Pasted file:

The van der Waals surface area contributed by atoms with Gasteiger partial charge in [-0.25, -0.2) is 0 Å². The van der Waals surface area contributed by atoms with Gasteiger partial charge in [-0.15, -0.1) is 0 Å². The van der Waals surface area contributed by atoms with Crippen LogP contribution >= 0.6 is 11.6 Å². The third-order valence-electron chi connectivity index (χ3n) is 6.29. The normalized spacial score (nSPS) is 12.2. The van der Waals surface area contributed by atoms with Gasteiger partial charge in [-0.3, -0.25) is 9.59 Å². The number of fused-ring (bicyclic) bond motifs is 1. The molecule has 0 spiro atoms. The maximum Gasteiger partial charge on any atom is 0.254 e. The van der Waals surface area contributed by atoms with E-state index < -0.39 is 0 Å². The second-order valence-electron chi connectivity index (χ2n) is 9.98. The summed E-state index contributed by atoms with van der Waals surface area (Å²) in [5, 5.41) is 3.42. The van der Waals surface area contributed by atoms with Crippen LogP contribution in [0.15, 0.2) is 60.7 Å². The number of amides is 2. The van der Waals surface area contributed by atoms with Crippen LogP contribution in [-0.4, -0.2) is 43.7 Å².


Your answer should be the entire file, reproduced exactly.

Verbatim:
The van der Waals surface area contributed by atoms with Gasteiger partial charge in [-0.25, -0.2) is 0 Å². The van der Waals surface area contributed by atoms with Gasteiger partial charge in [-0.15, -0.1) is 0 Å². The van der Waals surface area contributed by atoms with Crippen LogP contribution >= 0.6 is 11.6 Å². The third-order valence-electron chi connectivity index (χ3n) is 6.29. The normalized spacial score (nSPS) is 12.2. The van der Waals surface area contributed by atoms with Gasteiger partial charge in [-0.3, -0.25) is 9.59 Å². The number of fused-ring (bicyclic) bond motifs is 1. The molecule has 0 spiro atoms. The maximum Gasteiger partial charge on any atom is 0.254 e. The van der Waals surface area contributed by atoms with E-state index < -0.39 is 0 Å². The second-order valence-electron chi connectivity index (χ2n) is 9.98. The summed E-state index contributed by atoms with van der Waals surface area (Å²) in [5, 5.41) is 3.42. The van der Waals surface area contributed by atoms with Crippen LogP contribution in [0.15, 0.2) is 60.7 Å². The number of amides is 2. The van der Waals surface area contributed by atoms with Crippen LogP contribution in [-0.4, -0.2) is 43.7 Å².